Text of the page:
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M3Gan is campy crowd pleasing fun


Universal Pictures and Blumhouse introduce their latest horror character in M3Gan from director Gerard Johnstone. Rising horror writer Akela Cooper pens the screenplay from a story by her Malignant director James Wan.

M3GAN is a marvel of artificial intelligence, a life-like doll programmed to be a child's most excellent companion and a parent's greatest ally. Designed by brilliant toy-company roboticist Gemma (Allison Williams), M3GAN can listen and watch and learn as she becomes a friend, teacher, playmate, and protector for the child she is bonded to.

When Gemma suddenly becomes the caretaker of her orphaned 8-year-old niece, Cady (Violet McGraw), Gemma's unsure and unprepared to be a parent. Under intense pressure at work, Gemma decides to pair her M3GAN prototype with Cady in an attempt to resolve both problems, a decision that will have unimaginable consequences.

Following a humorous advertisement, the film opens with Cady (Violet McGraw), a young girl embarking on a ski trip amid a blizzard with her mother and father. A typical film scenario is where the parents fight in the front seat over their daughter's overexposure to technology as a storm rages outside, aggravating the situation.

Amid whiteout conditions and on a slippery road, Cady and her parents are involved in a catastrophic accident. This results in Cady being taken to the hospital and her parents dying. M3Gan then takes its time to set up the premise by showing us the struggles of grief through Cady's eyes and the lengthy process of creating a new toy.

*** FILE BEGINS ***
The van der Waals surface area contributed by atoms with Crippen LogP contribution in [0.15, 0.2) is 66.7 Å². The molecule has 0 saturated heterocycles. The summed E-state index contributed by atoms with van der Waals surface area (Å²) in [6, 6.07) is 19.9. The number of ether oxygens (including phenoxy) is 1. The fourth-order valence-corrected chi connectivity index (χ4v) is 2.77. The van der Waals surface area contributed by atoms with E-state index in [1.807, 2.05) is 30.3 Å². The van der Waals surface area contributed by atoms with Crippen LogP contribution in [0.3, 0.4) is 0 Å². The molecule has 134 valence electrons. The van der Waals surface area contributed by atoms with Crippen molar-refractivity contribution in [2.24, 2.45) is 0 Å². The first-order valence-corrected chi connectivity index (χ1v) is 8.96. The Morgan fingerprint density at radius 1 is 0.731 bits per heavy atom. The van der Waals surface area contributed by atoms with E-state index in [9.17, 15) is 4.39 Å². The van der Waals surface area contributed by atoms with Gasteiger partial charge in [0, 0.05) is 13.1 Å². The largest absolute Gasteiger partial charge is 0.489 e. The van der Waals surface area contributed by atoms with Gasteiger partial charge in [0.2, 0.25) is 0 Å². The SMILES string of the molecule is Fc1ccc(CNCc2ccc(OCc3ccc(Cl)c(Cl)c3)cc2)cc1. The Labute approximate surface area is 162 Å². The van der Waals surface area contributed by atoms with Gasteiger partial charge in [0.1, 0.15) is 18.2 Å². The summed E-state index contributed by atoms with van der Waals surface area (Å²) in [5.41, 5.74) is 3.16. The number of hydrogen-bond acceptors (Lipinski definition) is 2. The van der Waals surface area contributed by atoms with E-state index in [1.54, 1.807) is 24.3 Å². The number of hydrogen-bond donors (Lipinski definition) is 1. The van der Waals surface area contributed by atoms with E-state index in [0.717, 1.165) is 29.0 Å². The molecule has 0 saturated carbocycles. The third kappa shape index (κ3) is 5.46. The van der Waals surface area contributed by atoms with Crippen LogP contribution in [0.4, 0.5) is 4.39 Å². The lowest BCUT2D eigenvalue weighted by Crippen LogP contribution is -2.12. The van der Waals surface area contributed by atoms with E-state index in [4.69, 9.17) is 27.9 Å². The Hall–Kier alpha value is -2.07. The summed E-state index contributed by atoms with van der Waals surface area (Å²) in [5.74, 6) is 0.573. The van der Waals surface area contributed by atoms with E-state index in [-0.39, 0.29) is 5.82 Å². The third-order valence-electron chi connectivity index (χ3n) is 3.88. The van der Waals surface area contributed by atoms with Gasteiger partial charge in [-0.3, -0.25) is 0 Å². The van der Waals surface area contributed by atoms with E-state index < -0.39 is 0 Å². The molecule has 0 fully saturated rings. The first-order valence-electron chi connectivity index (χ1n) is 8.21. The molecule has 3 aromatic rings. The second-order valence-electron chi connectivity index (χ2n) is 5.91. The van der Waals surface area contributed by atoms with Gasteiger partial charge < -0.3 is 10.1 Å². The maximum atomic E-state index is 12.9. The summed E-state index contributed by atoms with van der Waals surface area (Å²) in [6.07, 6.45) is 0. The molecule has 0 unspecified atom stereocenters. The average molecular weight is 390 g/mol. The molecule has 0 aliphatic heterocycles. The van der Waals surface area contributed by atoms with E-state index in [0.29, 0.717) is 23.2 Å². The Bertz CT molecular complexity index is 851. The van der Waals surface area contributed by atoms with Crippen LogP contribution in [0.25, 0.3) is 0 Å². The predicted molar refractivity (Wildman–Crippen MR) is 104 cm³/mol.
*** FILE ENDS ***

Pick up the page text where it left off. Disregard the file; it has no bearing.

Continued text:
Late last year, when the marketing campaign kicked off for M3Gan, I knew the film would either be a colossal failure or just a quick fun time waster. Thankfully the creatives behind the scenes pull out the stops to ensure the movie falls into the latter category. The setup is fast, and the laughs arrive at the right moments. During the third act, when all hell breaks loose, the crowd is having a blast.

Akela Cooper's screenplay only requires a little effort from the actors involved. The film's real star is Amie Donald, who gives M3gan the physical movements while Jenna Davis provides the voice. Williams and McGraw could both do a movie like this in their sleep.

M3Gan isn't winning any awards, and while I doubt, I will revisit the film anytime soon, the good folks at Blumhouse have another winner on their hands.

Final Grade: B

M3Gan is in theaters now

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